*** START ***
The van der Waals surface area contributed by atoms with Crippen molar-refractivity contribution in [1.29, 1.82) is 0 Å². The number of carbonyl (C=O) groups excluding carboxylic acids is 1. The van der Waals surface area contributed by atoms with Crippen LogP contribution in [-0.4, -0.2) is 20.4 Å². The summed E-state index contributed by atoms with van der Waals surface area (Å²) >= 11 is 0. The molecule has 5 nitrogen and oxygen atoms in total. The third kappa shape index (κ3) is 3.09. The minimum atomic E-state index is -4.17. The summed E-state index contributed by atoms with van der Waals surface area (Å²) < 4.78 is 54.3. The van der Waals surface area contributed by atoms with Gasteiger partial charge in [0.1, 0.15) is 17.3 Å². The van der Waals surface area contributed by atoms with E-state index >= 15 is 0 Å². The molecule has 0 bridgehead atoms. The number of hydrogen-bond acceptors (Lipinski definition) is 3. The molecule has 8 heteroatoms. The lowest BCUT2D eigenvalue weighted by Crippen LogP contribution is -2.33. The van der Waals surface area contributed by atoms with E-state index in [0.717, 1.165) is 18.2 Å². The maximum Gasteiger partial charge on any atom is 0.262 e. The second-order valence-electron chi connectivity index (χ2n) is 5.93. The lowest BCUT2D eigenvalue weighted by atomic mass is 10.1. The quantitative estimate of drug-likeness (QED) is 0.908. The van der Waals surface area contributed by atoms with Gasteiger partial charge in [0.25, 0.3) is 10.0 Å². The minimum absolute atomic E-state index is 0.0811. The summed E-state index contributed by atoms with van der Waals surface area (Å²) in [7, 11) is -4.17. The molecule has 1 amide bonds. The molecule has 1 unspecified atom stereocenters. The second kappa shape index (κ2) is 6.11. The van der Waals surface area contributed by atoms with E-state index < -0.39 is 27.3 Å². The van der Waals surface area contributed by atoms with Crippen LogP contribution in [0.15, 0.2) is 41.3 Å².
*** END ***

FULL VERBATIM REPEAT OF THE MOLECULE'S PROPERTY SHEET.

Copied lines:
The van der Waals surface area contributed by atoms with Crippen molar-refractivity contribution in [1.29, 1.82) is 0 Å². The number of carbonyl (C=O) groups excluding carboxylic acids is 1. The van der Waals surface area contributed by atoms with Crippen LogP contribution in [-0.4, -0.2) is 20.4 Å². The summed E-state index contributed by atoms with van der Waals surface area (Å²) >= 11 is 0. The molecule has 5 nitrogen and oxygen atoms in total. The third kappa shape index (κ3) is 3.09. The minimum atomic E-state index is -4.17. The summed E-state index contributed by atoms with van der Waals surface area (Å²) < 4.78 is 54.3. The van der Waals surface area contributed by atoms with Gasteiger partial charge in [0.1, 0.15) is 17.3 Å². The van der Waals surface area contributed by atoms with E-state index >= 15 is 0 Å². The molecule has 0 bridgehead atoms. The number of hydrogen-bond acceptors (Lipinski definition) is 3. The molecule has 8 heteroatoms. The lowest BCUT2D eigenvalue weighted by Crippen LogP contribution is -2.33. The van der Waals surface area contributed by atoms with E-state index in [0.717, 1.165) is 18.2 Å². The maximum Gasteiger partial charge on any atom is 0.262 e. The second-order valence-electron chi connectivity index (χ2n) is 5.93. The lowest BCUT2D eigenvalue weighted by atomic mass is 10.1. The quantitative estimate of drug-likeness (QED) is 0.908. The van der Waals surface area contributed by atoms with Gasteiger partial charge in [0.25, 0.3) is 10.0 Å². The minimum absolute atomic E-state index is 0.0811. The summed E-state index contributed by atoms with van der Waals surface area (Å²) in [7, 11) is -4.17. The molecule has 1 amide bonds. The molecule has 1 unspecified atom stereocenters. The second kappa shape index (κ2) is 6.11. The van der Waals surface area contributed by atoms with E-state index < -0.39 is 27.3 Å². The van der Waals surface area contributed by atoms with Crippen LogP contribution in [0.15, 0.2) is 41.3 Å².